Designers can take advantage of either the shape memory or superelasticity characteristics of shape memory alloys to achieve dramatic improvements in product performance. Alistair Rae looks at some of the most recent developments and applications for these remarkable materials.
Part of the design engineer's job is to identify ways to deliver a step-change in product performance but without increasing costs or introducing undue project risk. Depending on the type of product and the functions required, one possibility might be to introduce shape memory alloys - which are also known as memory metals or sometimes superelastic alloys, depending on how they are used.
A shape memory alloy (SMA) is a metallic material that can be 'programmed' to assume a specific shape under certain conditions. This happens because the material undergoes a phase change between two crystalline forms - martensitic and austenitic. When a material is in its martensitic form, it can easily be deformed into a new shape using a deformation stress typically in the range 70 to 140 MPa (10,000 to 20,000 PSI). But when the alloy is heated through its 'transformation temperature' it reverts to its austenitic form and recovers its original shape. The austenitic form is much stronger, with yield strengths of up to 700 MPa (100,000 PSI), which is similar to that of high-strength alloy steel. A number of materials exhibit this type of behaviour, but Nitinol is perhaps the best-known example, being a series of alloys of nickel and titanium, plus small amounts of other elements. It is produced in many forms including wire, sheet and tube to suit a different applications.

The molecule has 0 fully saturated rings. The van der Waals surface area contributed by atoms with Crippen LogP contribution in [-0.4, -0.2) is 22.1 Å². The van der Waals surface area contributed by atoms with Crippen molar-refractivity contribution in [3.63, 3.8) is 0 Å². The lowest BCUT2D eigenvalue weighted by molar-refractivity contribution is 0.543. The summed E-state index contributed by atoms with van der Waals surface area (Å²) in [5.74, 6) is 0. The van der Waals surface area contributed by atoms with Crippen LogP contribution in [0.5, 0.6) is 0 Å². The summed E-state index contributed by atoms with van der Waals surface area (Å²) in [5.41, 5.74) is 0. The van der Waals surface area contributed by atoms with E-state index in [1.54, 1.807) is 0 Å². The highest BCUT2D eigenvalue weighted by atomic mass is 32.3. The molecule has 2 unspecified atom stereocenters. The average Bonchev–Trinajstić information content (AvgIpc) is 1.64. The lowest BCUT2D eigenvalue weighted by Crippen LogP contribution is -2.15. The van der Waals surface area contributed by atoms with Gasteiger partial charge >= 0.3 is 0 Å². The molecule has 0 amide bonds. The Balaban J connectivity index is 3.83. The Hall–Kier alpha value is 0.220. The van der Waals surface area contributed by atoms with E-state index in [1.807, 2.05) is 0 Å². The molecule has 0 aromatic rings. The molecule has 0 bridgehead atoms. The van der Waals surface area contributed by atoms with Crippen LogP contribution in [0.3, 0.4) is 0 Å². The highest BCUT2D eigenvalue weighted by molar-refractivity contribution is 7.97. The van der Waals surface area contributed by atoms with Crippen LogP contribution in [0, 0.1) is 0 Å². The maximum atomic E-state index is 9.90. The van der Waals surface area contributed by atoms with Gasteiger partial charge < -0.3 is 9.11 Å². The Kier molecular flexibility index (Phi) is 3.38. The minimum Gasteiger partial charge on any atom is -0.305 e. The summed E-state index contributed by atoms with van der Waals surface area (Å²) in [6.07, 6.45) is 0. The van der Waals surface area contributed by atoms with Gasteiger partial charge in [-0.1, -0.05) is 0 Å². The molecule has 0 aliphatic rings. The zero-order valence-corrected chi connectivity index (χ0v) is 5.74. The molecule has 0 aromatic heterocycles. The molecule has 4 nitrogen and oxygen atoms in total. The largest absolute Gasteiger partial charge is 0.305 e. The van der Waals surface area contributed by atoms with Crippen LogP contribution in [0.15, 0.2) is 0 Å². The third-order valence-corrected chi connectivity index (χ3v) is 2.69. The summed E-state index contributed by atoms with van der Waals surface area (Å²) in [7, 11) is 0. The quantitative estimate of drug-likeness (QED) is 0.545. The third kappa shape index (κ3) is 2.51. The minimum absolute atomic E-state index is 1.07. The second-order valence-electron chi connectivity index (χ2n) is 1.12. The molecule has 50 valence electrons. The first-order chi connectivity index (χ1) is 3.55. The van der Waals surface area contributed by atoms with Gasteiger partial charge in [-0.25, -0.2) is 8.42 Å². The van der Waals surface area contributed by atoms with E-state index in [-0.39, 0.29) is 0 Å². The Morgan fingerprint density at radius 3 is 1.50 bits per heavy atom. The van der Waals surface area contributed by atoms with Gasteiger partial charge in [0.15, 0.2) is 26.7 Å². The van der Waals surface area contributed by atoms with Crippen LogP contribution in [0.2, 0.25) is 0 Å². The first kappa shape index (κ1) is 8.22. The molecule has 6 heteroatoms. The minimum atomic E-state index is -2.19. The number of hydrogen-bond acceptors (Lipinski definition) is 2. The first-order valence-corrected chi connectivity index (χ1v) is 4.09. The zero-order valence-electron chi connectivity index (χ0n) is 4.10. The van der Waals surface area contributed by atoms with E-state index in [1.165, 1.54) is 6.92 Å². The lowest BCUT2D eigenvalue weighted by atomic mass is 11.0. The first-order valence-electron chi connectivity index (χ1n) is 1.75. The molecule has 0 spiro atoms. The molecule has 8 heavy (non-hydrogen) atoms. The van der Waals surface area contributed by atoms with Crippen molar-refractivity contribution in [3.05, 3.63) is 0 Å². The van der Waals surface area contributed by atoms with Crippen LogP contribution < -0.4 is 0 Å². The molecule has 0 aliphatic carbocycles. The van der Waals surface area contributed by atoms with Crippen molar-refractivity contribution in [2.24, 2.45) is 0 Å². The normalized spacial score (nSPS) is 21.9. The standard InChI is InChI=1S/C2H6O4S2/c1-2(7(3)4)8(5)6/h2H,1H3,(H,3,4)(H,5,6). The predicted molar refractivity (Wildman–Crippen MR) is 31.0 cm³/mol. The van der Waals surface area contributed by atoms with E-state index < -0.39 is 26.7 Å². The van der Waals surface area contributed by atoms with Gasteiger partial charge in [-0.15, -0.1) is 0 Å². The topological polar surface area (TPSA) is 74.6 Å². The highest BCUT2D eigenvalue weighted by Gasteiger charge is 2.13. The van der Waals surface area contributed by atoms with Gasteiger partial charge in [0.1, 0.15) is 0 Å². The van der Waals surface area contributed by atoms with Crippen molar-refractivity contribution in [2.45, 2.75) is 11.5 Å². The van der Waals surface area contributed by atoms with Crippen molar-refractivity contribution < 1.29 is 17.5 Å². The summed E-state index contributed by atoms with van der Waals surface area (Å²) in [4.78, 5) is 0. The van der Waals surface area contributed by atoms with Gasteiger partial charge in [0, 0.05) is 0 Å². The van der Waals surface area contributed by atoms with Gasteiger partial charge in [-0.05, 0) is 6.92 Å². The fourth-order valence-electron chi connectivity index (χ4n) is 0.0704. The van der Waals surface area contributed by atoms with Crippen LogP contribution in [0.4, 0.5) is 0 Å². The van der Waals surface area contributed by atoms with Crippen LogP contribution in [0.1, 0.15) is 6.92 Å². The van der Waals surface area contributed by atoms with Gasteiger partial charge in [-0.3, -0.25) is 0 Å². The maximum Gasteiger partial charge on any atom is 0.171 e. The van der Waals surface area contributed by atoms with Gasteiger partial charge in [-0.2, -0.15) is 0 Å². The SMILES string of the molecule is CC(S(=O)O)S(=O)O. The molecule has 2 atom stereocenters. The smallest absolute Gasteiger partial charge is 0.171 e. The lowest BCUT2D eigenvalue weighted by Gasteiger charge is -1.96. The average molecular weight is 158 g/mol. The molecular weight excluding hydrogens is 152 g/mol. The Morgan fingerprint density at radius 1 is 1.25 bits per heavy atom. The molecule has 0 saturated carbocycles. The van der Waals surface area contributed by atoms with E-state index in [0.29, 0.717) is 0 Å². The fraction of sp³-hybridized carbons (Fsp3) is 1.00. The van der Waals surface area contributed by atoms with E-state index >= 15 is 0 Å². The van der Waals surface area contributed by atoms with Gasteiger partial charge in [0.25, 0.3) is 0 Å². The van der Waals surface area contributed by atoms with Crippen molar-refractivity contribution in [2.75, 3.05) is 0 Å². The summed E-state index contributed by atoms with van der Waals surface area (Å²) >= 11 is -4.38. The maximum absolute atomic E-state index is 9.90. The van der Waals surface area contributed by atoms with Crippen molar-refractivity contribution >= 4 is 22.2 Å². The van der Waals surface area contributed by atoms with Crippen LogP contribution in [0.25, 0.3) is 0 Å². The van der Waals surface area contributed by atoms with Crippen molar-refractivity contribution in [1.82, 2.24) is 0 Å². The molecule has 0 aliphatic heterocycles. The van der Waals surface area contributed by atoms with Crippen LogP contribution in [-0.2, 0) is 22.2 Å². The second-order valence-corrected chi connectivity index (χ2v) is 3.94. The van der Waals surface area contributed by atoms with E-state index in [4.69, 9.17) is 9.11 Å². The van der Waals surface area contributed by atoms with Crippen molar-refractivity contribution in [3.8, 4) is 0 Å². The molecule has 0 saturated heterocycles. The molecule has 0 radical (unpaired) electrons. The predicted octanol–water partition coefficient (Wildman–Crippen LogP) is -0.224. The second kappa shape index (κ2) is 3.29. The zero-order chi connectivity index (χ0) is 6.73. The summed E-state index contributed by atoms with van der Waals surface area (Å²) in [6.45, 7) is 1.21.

Importantly, the transformation temperature can be controlled by adjusting the alloy composition and by heat treatment, with the shape recovery process taking place over a range of just a few degrees Celsius; material suppliers can typically control the start or finish to within a degree or two. This tunable characteristic is often employed in medical stents, which might be designed so that they morph slowly to their correct shape at body temperature. Indeed, some suppliers even advertise their products as 'body temperature' shape memory alloys for this reason.
But the ability to change shape depending on temperature makes shape memory alloys useful in a range of other applications such as actuation. Lee Products, for example, has launched a new type of miniature proportional valve that is claimed to be smaller, lighter and more energy-efficient than traditional solenoid-type valves (Fig. 1). At the heart of its design, it uses shape memory wire - rather than a spring - to vary flow and provide the actuation force. When a current is applied to the shape memory alloy wire inside the valve it heats up and changes shape; this deformation results in the valve opening in proportion to the applied current.
Eliminating the need for a magnet, coil wire or steel armature makes the valve smaller and lighter. The product is therefore aimed at designers of portable, handheld, battery-powered instruments such as gas detectors used in OEM, medical, laboratory and similar applications, as well as mass flow controllers, blood pressure cuff monitors, ventilators and oxygen concentrators. These valves are suitable for use on air or other gases that are clean or dry, non-corrosive and non-flammable.
Other actuation applications have been seen in the aerospace, automotive and other industries. The variable-geometry chevron, for example, is a shape memory alloy structure that reduces aircraft noise on take-off, then adopts a different shape in flight to cut noise and conserve fuel.